On Yahoo news today I see that actor David Carradine, star of the 1970s TV series "Kung Fu," has been found dead in Bangkok. The report says he was found hanged in his hotel room with a cord used with the room's curtains. His body was found by a hotel maid. It is believed he committed suicide. He was 72 years old. The news report tells us that Carradine was a leading member of a venerable Hollywood acting family that included his father, character actor John Carradine.
Reading the story I feel a peculiar sensation in my breast that I cannot describe. It has something of anxiety about it, but that doesn’t seem to nail it. But there’s something there, over the heart. I understand immediately that the sensation I feel is related to the memory I have of the father, John Carradine. He played the role of a bad-guy in the Australian outback, probably in the early or mid-1940s. He was a bad guy, but I identified with him. The only scene in the movie that I can still recall is what I imagine to be the last one. There he meets his death with a soft voice, a laconic smile and maybe a wisecrack. There was something about that scene that stayed with me for years. I don't know exactly what it is, but from the sensation that hovers over my heart it looks like it's still there.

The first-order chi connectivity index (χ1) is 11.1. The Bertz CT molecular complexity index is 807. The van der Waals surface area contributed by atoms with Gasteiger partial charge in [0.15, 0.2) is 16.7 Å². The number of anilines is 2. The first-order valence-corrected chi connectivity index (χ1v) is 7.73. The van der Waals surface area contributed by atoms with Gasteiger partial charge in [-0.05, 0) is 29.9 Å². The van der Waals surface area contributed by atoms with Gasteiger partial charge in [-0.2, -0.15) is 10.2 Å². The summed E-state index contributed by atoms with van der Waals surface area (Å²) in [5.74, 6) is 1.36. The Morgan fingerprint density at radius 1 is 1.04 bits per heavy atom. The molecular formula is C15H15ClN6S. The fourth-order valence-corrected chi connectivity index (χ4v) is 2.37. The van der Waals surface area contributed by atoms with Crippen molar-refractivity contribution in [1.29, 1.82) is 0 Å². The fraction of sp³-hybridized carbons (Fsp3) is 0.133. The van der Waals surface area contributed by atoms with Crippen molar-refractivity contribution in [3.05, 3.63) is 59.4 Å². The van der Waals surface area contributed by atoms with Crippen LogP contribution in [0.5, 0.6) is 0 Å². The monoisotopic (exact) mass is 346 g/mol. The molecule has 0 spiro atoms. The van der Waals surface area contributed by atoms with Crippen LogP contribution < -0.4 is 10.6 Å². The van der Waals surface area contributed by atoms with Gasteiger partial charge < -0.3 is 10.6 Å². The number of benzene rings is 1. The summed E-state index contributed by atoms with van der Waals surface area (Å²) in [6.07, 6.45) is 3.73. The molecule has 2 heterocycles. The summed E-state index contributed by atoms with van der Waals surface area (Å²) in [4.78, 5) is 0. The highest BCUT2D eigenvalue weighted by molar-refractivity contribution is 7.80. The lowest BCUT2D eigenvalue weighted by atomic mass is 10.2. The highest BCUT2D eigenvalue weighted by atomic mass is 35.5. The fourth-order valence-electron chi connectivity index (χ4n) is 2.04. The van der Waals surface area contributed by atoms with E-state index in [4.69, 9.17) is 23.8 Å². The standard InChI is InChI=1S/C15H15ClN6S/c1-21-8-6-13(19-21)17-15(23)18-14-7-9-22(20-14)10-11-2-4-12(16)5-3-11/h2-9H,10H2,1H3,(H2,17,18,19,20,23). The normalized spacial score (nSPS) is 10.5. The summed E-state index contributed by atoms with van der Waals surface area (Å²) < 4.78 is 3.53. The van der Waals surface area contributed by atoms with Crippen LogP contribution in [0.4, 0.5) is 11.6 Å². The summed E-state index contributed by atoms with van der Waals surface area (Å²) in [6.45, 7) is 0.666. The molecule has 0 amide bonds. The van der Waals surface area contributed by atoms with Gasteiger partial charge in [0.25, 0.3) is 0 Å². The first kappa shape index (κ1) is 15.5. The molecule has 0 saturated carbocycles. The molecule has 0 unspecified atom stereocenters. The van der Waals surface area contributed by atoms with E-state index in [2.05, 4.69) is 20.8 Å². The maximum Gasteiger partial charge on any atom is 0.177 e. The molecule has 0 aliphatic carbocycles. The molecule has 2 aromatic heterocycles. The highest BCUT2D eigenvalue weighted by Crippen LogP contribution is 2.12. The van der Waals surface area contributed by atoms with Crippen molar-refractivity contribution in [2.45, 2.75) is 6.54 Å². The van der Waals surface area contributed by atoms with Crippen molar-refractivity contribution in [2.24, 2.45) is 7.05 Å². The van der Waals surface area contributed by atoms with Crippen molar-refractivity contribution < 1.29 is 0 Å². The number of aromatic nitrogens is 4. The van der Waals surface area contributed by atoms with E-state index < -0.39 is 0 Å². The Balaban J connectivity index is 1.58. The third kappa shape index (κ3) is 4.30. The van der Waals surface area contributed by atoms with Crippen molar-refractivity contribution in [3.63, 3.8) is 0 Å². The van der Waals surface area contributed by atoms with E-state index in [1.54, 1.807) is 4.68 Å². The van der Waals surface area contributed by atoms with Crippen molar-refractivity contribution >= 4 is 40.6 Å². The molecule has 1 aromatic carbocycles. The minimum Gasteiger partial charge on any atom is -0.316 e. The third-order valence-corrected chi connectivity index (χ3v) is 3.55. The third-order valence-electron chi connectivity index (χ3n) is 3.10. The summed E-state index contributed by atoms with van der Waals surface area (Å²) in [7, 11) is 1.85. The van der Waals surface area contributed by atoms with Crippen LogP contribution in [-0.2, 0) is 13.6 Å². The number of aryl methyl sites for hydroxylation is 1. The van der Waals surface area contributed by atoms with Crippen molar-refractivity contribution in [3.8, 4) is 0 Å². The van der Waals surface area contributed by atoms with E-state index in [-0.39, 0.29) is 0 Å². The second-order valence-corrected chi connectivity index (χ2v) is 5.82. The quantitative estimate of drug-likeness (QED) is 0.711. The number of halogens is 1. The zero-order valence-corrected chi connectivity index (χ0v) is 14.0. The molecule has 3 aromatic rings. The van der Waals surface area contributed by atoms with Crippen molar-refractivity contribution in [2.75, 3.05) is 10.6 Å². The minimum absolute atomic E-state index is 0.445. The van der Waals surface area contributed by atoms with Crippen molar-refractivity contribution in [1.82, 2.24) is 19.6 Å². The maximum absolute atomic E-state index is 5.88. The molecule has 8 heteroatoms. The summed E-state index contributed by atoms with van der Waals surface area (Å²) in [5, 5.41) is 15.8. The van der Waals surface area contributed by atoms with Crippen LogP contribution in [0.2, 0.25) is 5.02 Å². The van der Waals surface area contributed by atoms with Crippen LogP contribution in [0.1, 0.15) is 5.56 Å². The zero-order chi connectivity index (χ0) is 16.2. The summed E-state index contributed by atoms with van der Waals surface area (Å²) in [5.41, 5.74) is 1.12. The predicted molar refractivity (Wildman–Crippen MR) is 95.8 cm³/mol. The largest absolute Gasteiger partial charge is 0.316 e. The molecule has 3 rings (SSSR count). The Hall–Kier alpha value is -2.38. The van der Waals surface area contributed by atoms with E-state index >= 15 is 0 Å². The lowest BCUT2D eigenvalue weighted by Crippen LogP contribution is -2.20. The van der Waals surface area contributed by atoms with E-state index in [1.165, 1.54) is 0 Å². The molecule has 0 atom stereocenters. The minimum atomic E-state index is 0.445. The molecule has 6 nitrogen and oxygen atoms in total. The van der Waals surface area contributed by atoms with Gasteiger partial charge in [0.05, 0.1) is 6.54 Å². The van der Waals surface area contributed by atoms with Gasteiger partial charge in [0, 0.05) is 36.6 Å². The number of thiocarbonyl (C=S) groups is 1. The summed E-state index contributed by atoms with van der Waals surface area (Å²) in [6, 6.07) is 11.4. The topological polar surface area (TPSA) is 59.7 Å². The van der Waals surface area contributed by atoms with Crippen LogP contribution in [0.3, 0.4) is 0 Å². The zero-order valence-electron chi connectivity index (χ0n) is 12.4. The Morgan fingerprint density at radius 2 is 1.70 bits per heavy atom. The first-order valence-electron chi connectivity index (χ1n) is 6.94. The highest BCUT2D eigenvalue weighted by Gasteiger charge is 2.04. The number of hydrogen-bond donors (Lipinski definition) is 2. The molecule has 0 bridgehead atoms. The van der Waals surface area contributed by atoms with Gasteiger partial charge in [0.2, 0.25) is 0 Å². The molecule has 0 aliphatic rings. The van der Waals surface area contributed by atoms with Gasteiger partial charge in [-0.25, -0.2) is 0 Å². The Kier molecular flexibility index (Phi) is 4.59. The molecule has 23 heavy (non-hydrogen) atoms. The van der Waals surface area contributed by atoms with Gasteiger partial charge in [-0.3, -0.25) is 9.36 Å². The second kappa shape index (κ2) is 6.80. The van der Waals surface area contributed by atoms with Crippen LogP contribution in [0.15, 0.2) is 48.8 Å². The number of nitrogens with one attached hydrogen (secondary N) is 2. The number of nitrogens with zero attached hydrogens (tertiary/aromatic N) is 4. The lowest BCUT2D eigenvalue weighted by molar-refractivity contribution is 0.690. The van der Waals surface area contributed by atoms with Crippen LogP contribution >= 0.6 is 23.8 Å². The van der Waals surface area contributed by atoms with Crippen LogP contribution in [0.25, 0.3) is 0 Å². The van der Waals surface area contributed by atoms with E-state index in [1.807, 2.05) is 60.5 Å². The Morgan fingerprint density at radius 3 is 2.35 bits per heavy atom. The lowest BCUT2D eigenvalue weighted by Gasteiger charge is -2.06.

In 1953 when I was 23 years old I was a deputy sheriff for Los Angeles Country. I was working in the booking office in the county jail downtown when one night John Carradine was brought into the holding tank on some kind of public drunk charge. There he was, dressed in loose-fitting dark clothes, his hair a little long, he little more than skin and bones, his hands in his pockets smiling and looking around, aware that anyone who saw him would know who he was. And then there I was, telling him to spread his legs and put his hands on the counter, patting him down to make certain he had no weapon on him, my hands moving around and across the body of the Australian outbacker and gunman who when I was a kid had met his death, and who was willing to meet it, with a wonderfully ironic smile and no ill will.